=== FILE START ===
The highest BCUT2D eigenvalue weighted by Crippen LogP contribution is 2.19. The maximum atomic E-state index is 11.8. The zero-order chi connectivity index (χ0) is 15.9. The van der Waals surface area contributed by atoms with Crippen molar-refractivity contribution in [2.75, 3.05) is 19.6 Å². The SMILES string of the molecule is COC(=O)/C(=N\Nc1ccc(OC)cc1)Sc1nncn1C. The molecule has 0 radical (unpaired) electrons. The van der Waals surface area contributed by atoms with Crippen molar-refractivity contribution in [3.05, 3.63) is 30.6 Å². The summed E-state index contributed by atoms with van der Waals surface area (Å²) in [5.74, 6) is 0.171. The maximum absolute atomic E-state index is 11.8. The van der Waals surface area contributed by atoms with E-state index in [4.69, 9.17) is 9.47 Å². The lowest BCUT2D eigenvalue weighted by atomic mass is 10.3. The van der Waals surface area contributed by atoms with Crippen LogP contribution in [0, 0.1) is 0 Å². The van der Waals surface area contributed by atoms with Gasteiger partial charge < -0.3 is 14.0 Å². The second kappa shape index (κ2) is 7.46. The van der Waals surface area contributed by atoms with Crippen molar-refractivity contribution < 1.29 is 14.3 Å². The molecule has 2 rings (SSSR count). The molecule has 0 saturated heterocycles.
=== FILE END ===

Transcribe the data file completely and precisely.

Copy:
The highest BCUT2D eigenvalue weighted by Crippen LogP contribution is 2.19. The maximum atomic E-state index is 11.8. The zero-order chi connectivity index (χ0) is 15.9. The van der Waals surface area contributed by atoms with Crippen molar-refractivity contribution in [2.75, 3.05) is 19.6 Å². The SMILES string of the molecule is COC(=O)/C(=N\Nc1ccc(OC)cc1)Sc1nncn1C. The molecule has 0 radical (unpaired) electrons. The van der Waals surface area contributed by atoms with Crippen molar-refractivity contribution in [3.05, 3.63) is 30.6 Å². The summed E-state index contributed by atoms with van der Waals surface area (Å²) in [5.74, 6) is 0.171. The maximum absolute atomic E-state index is 11.8. The van der Waals surface area contributed by atoms with E-state index in [4.69, 9.17) is 9.47 Å². The lowest BCUT2D eigenvalue weighted by atomic mass is 10.3. The van der Waals surface area contributed by atoms with Crippen LogP contribution in [0, 0.1) is 0 Å². The van der Waals surface area contributed by atoms with Gasteiger partial charge < -0.3 is 14.0 Å². The second kappa shape index (κ2) is 7.46. The van der Waals surface area contributed by atoms with Crippen molar-refractivity contribution < 1.29 is 14.3 Å². The molecule has 2 rings (SSSR count). The molecule has 0 saturated heterocycles.